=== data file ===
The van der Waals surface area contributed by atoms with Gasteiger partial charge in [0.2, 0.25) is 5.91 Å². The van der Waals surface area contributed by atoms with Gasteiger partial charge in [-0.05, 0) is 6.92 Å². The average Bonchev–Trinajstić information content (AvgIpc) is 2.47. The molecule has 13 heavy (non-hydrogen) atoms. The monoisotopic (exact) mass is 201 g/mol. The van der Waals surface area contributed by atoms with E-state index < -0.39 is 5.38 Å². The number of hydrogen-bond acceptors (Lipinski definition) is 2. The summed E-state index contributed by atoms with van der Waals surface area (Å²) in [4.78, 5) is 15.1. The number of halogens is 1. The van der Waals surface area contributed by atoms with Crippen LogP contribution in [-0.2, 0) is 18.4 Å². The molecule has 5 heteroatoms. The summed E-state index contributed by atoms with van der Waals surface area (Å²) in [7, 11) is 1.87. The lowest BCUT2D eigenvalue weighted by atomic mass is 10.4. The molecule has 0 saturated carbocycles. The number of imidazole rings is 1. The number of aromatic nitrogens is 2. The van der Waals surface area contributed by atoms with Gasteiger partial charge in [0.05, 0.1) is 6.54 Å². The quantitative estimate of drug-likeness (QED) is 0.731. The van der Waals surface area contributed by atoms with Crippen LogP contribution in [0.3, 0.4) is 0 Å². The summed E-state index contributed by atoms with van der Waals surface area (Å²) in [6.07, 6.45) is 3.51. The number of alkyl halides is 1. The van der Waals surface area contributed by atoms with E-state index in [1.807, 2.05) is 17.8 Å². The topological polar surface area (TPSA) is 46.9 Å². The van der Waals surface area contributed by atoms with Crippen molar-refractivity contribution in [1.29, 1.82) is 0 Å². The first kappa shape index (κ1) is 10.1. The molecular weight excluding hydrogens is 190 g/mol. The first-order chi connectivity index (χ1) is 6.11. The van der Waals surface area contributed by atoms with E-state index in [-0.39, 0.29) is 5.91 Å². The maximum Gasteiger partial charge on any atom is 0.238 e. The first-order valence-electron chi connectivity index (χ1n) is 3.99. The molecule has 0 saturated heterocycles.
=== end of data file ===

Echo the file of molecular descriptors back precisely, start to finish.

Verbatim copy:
The van der Waals surface area contributed by atoms with Gasteiger partial charge in [0.2, 0.25) is 5.91 Å². The van der Waals surface area contributed by atoms with Gasteiger partial charge in [-0.05, 0) is 6.92 Å². The average Bonchev–Trinajstić information content (AvgIpc) is 2.47. The molecule has 13 heavy (non-hydrogen) atoms. The monoisotopic (exact) mass is 201 g/mol. The van der Waals surface area contributed by atoms with E-state index < -0.39 is 5.38 Å². The number of hydrogen-bond acceptors (Lipinski definition) is 2. The summed E-state index contributed by atoms with van der Waals surface area (Å²) in [4.78, 5) is 15.1. The number of halogens is 1. The van der Waals surface area contributed by atoms with Crippen LogP contribution in [-0.2, 0) is 18.4 Å². The molecule has 5 heteroatoms. The summed E-state index contributed by atoms with van der Waals surface area (Å²) in [7, 11) is 1.87. The lowest BCUT2D eigenvalue weighted by atomic mass is 10.4. The molecule has 0 saturated carbocycles. The number of imidazole rings is 1. The number of aromatic nitrogens is 2. The van der Waals surface area contributed by atoms with Gasteiger partial charge in [0.05, 0.1) is 6.54 Å². The quantitative estimate of drug-likeness (QED) is 0.731. The van der Waals surface area contributed by atoms with Crippen LogP contribution in [0.3, 0.4) is 0 Å². The summed E-state index contributed by atoms with van der Waals surface area (Å²) in [6.07, 6.45) is 3.51. The number of alkyl halides is 1. The van der Waals surface area contributed by atoms with E-state index in [1.807, 2.05) is 17.8 Å². The topological polar surface area (TPSA) is 46.9 Å². The van der Waals surface area contributed by atoms with Crippen molar-refractivity contribution in [1.29, 1.82) is 0 Å². The first kappa shape index (κ1) is 10.1. The molecular weight excluding hydrogens is 190 g/mol. The first-order chi connectivity index (χ1) is 6.11. The van der Waals surface area contributed by atoms with E-state index in [-0.39, 0.29) is 5.91 Å². The maximum Gasteiger partial charge on any atom is 0.238 e. The first-order valence-electron chi connectivity index (χ1n) is 3.99. The molecule has 0 saturated heterocycles.